OctoPrint on a Galaxy S6

Why?

I was quite happy with the performance and print quality I was able to get out of my 3D printer, a Monoprice Select Mini. With my print settings dialed in, I was ready to move on to getting my 3D printer to run a bit more independently. This led me to find OctoPrint, a convenient remote control and monitoring software that can run on various platforms.

Ideally, OctoPrint would be installed on a Linux-based single board computer like a Raspberry Pi. Unfortunately, I had no Pi, but I did have a possible alternative: a Samsung Galaxy S6.

"close enough" meme

☑ Can run compatible OS (Debian)
☑ USB input (via USB OTG)
☑ 2.4GHz & 5GHz WiFi
☑ Internal 32GB storage

After a weekend of reading countless wikis, blogs, XDA threads, and Reddit posts, I finally got it all working. My S6 was running OctoPrint and controlling my 3D printer as it printed various items, with barely any problems.

Getting this to work involved using information from numerous sources, and a lot of trial and error with different applications and settings.

s3 connection diagram

Originally, I did this project with a Galaxy S3 and it was functioning fine, but I ran into a power problem. I couldn’t find a USB OTG cable that would allow me to keep the S3 charged while connected to a 3D printer.

I had the same problem with a Galaxy S6, but since I already had a wireless charger for it, I decided to switch to the S6.

I wrote this guide to try and consolidate all the information it takes to turn a stock S6 into a functional 3D printer server.


How

Rooting your phone exposes system files and increase the chances of accidentally deleting them, bricking your device. Differences in firmware/program versions may cause unexpected errors during installation/use. You should have a general understanding of what you’re doing and proceed with caution.

1 – If you rooted your S6 before, it’s recommended to start fresh by flashing the stock firmware to minimize any conflicts with past root configurations.
⦿ How to restore S6 to stock (YouTube) or text version
⦿ S6 firmware (all variants)
⦿ Latest Odin software

2 – Root the phone by following the guide linked here.

3 – Make sure you’re connected to a WiFi network and open Google Play, install Linux Deploy, and then BusyBox. Open BusyBox and tap “INSTALL”, then “OK” on the pop up to confirm, and finally approve the “Superuser Request” for BusyBox.

4 – Open Linux Deploy. Notice there are multiple menu buttons for settings in the app. I’ve named each one below for the purpose of this guide.

Linux Deploy menus

-Upper left button = Main menu
-Upper right button = Tools menu
-Lower right button = Properties menu


5 – Go to Main menu > Settings, and check the boxes for Lock screen, Lock Wi-Fi, and Wake lock. Scroll down to “Environment” and tap “Remove ENV” and then “Update ENV”. Restart the device.

6 – Open Linux Deploy again and go to the Properties Menu. Use the settings below:
BOOTSTRAP:
⦿ Distribution: Debian
⦿ Architecture: arm64
⦿ Distribution suite: stretch
⦿ Install type: File
⦿ Install path: ${EXTERNAL_STORAGE}/debian.img
~${EXTERNAL_STORAGE} = /sdcard
⦿ Image size (MB): 4000
~Creating an img larger than 4095 MB will cause errors on creation, but you can always expand it later using a few shell commands.
⦿ File system: ext4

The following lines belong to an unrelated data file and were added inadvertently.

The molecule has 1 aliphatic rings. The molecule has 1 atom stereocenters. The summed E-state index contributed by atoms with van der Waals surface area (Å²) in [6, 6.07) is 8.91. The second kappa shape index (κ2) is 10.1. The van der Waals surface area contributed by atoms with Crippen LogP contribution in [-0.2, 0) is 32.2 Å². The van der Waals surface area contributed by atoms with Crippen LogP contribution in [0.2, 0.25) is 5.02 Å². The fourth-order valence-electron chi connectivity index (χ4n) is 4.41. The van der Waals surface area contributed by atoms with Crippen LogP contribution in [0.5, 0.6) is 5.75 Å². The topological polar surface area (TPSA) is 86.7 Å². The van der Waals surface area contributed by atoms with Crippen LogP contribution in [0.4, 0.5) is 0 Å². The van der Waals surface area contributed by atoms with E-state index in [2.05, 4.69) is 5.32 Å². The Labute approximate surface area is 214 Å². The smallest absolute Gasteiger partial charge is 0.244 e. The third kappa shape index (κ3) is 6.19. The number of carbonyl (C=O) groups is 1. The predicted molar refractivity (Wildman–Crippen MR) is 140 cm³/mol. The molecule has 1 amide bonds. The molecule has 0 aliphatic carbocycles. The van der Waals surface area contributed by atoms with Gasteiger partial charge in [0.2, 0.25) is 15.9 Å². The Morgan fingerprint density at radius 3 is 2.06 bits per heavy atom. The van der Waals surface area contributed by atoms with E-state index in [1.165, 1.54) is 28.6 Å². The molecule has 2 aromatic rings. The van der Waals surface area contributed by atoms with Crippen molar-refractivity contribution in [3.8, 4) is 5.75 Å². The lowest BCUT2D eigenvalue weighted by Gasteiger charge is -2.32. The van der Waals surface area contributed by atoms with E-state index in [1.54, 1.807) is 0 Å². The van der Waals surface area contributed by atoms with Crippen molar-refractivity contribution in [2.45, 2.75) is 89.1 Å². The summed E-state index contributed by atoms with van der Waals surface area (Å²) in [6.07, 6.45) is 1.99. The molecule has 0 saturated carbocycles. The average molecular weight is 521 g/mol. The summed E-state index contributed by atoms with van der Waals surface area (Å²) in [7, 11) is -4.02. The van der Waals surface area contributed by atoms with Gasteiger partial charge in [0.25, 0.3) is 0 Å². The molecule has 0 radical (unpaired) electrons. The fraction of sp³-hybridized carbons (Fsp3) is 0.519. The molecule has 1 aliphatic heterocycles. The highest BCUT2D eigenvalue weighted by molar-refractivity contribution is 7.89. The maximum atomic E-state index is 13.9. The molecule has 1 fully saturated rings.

⦿ User name: Any_Username
⦿ User password: Strong_Password
⦿ Localisation: en_US.UTF-8
~This is for English (US). You can change the language by using this table of language codes to find the correct language code to select.
INIT:
⦿ Enable: Enabled
⦿ System: sysv
⦿ Settings Async: Enabled
MOUNTS:
⦿ Enable: Enabled
⦿ Mount points: Source /sdcard Target: /sdcard
SSH:
⦿ Enable: Enabled

7 – Go back to the Linux Deploy home screen, tap Tools menu > Install, and approve the “Superuser Request” for Linux Deploy. This will take about 10 minutes to install, and will end with “<<< deploy” as the last line in the output on the screen. Tap “▶ START” then “OK” to run the Debian system.

8 – Open Google Play and install the SSH client ConnectBot

9 – Tap the “+” button to add a host. Change the following settings:
⦿ Protocol: local
⦿ Nickname: Local host (or whatever you like)
Tap “+” in the upper right to save the new host.

10 – Tap on the host you just created. This opens a local shell in the Android environment. To open a root shell in the Debian system, run the following commands, approving the “Superuser Request” for ConnectBot when it pops up.

su root
/data/data/ru.meefik.linuxdeploy/files/bin/linuxdeploy shell

~Due to the way Android’s SELinux policy is set up on the S6, you can’t use sudo as a standard user or use root over SSH unless you flash a custom ROM to your device. This is documented in Linux Deploy’s GitHub

11 – Run the following commands to update the package lists and system. Tap the “y” key then “enter” key when asked about to approve the additional space the upgrade will use. It’s also possible that there are no updates.

apt update
apt upgrade

12 – Now to install some basic programs OctoPrint will require. Tap the “y” key then “enter” key to approve the additional space the installs will use.

apt install python2.7
apt install python-pip python-dev python-setuptools python-virtualenv git libyaml-dev build-essential

13 – When the install finishes, type exit and tap the enter key. Return to Linux Deploy and tap “◼ STOP” then “OK” to stop the Debian system. Restart the phone. Reopen Linux Deploy and tap “▶ START”.

14 – Now we can work from the standard user account instead of the root account. There are two ways to connect:
~Note: Use the same username and password set in Linux Deploy’s Properties menu in Step 6 to log in.

– ConnectBot on phone: Create a new host and use the following settings:
⦿ Protocol: ssh
⦿ username@hostname:port: YOUR_USER_HERE@localhost
⦿ Nickname: any nickname

– SSH from computer: Using an SSH client from a computer gives the advantage of working with a bigger screen/keyboard. To connect, just use the IP address at the top of Linux Deploy, and the port number that was set in the Properties menu (default is 22). Log in with the Debian username/password created earlier.